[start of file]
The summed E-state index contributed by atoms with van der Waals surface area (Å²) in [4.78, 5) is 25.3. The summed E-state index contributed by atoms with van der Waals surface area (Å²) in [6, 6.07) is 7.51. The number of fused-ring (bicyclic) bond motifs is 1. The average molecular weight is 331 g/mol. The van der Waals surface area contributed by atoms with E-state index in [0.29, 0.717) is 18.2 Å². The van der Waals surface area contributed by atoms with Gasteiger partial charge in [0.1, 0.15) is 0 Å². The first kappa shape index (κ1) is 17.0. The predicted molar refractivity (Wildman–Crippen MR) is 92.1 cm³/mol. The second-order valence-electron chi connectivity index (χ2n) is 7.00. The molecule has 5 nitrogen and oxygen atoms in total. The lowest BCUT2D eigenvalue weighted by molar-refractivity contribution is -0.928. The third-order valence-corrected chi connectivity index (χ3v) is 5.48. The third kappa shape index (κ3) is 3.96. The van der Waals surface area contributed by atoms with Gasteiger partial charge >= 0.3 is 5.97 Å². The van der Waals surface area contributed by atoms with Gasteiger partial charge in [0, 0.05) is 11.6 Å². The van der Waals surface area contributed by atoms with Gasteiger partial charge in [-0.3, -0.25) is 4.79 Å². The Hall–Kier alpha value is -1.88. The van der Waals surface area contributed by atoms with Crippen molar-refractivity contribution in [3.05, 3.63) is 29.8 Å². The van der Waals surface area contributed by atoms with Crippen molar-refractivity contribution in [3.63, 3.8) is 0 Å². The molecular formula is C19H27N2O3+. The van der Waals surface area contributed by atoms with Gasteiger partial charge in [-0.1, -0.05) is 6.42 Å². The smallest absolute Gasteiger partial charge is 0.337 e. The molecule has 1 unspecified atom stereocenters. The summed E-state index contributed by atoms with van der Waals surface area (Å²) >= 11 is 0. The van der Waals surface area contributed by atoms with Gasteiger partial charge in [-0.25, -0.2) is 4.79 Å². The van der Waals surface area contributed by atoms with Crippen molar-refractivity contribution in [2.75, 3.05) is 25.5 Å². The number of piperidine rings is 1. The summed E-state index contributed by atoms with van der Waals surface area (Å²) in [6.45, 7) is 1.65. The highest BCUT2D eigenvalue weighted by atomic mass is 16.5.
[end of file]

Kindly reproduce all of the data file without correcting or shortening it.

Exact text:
The summed E-state index contributed by atoms with van der Waals surface area (Å²) in [4.78, 5) is 25.3. The summed E-state index contributed by atoms with van der Waals surface area (Å²) in [6, 6.07) is 7.51. The number of fused-ring (bicyclic) bond motifs is 1. The average molecular weight is 331 g/mol. The van der Waals surface area contributed by atoms with E-state index in [0.29, 0.717) is 18.2 Å². The van der Waals surface area contributed by atoms with Gasteiger partial charge in [0.1, 0.15) is 0 Å². The first kappa shape index (κ1) is 17.0. The predicted molar refractivity (Wildman–Crippen MR) is 92.1 cm³/mol. The second-order valence-electron chi connectivity index (χ2n) is 7.00. The molecule has 5 nitrogen and oxygen atoms in total. The lowest BCUT2D eigenvalue weighted by molar-refractivity contribution is -0.928. The third-order valence-corrected chi connectivity index (χ3v) is 5.48. The third kappa shape index (κ3) is 3.96. The van der Waals surface area contributed by atoms with Gasteiger partial charge >= 0.3 is 5.97 Å². The van der Waals surface area contributed by atoms with Gasteiger partial charge in [0, 0.05) is 11.6 Å². The van der Waals surface area contributed by atoms with Gasteiger partial charge in [-0.3, -0.25) is 4.79 Å². The Hall–Kier alpha value is -1.88. The van der Waals surface area contributed by atoms with Crippen molar-refractivity contribution in [3.05, 3.63) is 29.8 Å². The van der Waals surface area contributed by atoms with Crippen molar-refractivity contribution in [3.63, 3.8) is 0 Å². The molecular formula is C19H27N2O3+. The van der Waals surface area contributed by atoms with Gasteiger partial charge in [-0.1, -0.05) is 6.42 Å². The smallest absolute Gasteiger partial charge is 0.337 e. The molecule has 1 unspecified atom stereocenters. The summed E-state index contributed by atoms with van der Waals surface area (Å²) >= 11 is 0. The van der Waals surface area contributed by atoms with Gasteiger partial charge in [-0.25, -0.2) is 4.79 Å². The van der Waals surface area contributed by atoms with Crippen molar-refractivity contribution in [2.75, 3.05) is 25.5 Å². The number of piperidine rings is 1. The summed E-state index contributed by atoms with van der Waals surface area (Å²) in [6.45, 7) is 1.65. The highest BCUT2D eigenvalue weighted by atomic mass is 16.5.